[time-nuts] Measuring the accurcy of a wrist watch

Al Wolfe alw.k9si at gmail.com
Thu Apr 17 13:25:37 EDT 2014

    Thank you for your response. I don't think I could improve on the 
accuracy of this old watch much by trying to "regulate" it. I was more 
curious to see if there was any way to determine what was going on in side 
it with out actually opening it.

    The buttons on the side have long ceased to function their being clogged 
with sweat and other detritus. Now even with it opened up the little switch 
contacts inside seem to do nothing. It is set to DST so is useful most of 
the year here. I tried to set it to standard time last Fall but gave up. It 
was thirteen seconds fast then and now down to eleven seconds fast. I think 
I will not mess with it any more till the battery dies. I have several other 
toys to play with if I really need to know what time it is.


>>    I have a Timex watch that's probably seven or eight years old. It has 
>> an
>> LCD readout. The buttons haven't worked in years. It looses about one 
>> second
>> every three or four months. I have to take out the four microscopic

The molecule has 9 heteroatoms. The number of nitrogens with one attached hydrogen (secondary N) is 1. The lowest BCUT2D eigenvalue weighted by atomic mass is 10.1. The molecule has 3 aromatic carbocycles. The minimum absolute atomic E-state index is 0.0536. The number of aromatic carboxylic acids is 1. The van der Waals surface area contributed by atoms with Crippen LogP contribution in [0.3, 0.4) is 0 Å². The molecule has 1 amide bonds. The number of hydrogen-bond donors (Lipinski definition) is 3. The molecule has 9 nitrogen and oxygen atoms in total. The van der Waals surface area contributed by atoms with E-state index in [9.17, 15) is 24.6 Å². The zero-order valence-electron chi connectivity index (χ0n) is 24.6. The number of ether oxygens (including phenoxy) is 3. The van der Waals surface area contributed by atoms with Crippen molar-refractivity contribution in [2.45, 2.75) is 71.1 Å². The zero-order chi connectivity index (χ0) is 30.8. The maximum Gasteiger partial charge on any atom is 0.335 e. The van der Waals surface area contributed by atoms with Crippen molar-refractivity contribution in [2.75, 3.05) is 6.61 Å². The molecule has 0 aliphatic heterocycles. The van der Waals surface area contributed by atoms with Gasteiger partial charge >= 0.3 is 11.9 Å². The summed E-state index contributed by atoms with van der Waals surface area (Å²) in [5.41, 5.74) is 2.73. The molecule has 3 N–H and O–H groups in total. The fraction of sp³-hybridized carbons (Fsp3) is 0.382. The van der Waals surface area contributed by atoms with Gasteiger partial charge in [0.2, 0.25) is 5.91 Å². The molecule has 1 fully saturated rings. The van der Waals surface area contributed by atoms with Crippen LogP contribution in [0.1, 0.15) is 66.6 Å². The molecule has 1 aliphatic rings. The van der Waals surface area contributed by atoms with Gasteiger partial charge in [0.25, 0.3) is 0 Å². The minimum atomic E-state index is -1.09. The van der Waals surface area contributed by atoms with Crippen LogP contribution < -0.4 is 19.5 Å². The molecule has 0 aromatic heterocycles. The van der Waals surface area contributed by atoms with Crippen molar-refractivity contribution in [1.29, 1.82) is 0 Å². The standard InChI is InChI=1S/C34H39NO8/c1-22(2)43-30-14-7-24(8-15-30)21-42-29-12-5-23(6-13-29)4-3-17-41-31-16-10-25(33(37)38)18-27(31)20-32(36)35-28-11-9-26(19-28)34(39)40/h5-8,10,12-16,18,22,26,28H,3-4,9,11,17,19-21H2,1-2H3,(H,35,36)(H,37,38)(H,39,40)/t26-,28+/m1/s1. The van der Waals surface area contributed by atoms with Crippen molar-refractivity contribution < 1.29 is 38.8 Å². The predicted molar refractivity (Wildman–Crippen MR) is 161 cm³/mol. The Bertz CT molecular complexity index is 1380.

>> screws
>> in the back to get into it to set it. The only reason I hang onto it is 
>> that
>> is the most accurate watch I've ever owned.
>>    Is there some way to detect its internal frequency inductively? In the
>> past I have used old relay coils as inductive pickups with success, but
>> never with a watch.
>> Al
> Hang on to that one; that's an unusually accurate watch.
> I have been unsuccessful at picking up timing signals from a LCD watch. I 
> did try a webcam once but the timing resolution of an LCD display is 
> rather poor, in the 10 to 100 ms millisecond range. If you look a LCD 
> closely you'll notice how slowly the contrast transitions occur. The 
> acoustic, mechanical, electrical, and magnetic methods offer greater 
> resolution, but none of those work on LCD watches.
> I wonder if a fine (sub-mm) optical sensor that tracks contrast changes in 
> a single segment would work. On a 7-segment display, the 'd' segment is 
> the best one to aim for since it changes 8 times every 10 seconds.
> If you open it you may see a number of traces from the IC to the LCD with 
> pulse rates tied to the main oscillator. The problem here is that by 
> opening the case and measuring these extremely low current signals you 
> likely introduce a frequency offset.
> When you say "set it" do you mean adjust the time or adjust the rate? One 
> idea to reset the time by a few seconds without opening it: raise or lower 
> the temperature by many tens of degrees for some number of hours or days.
> /tvb

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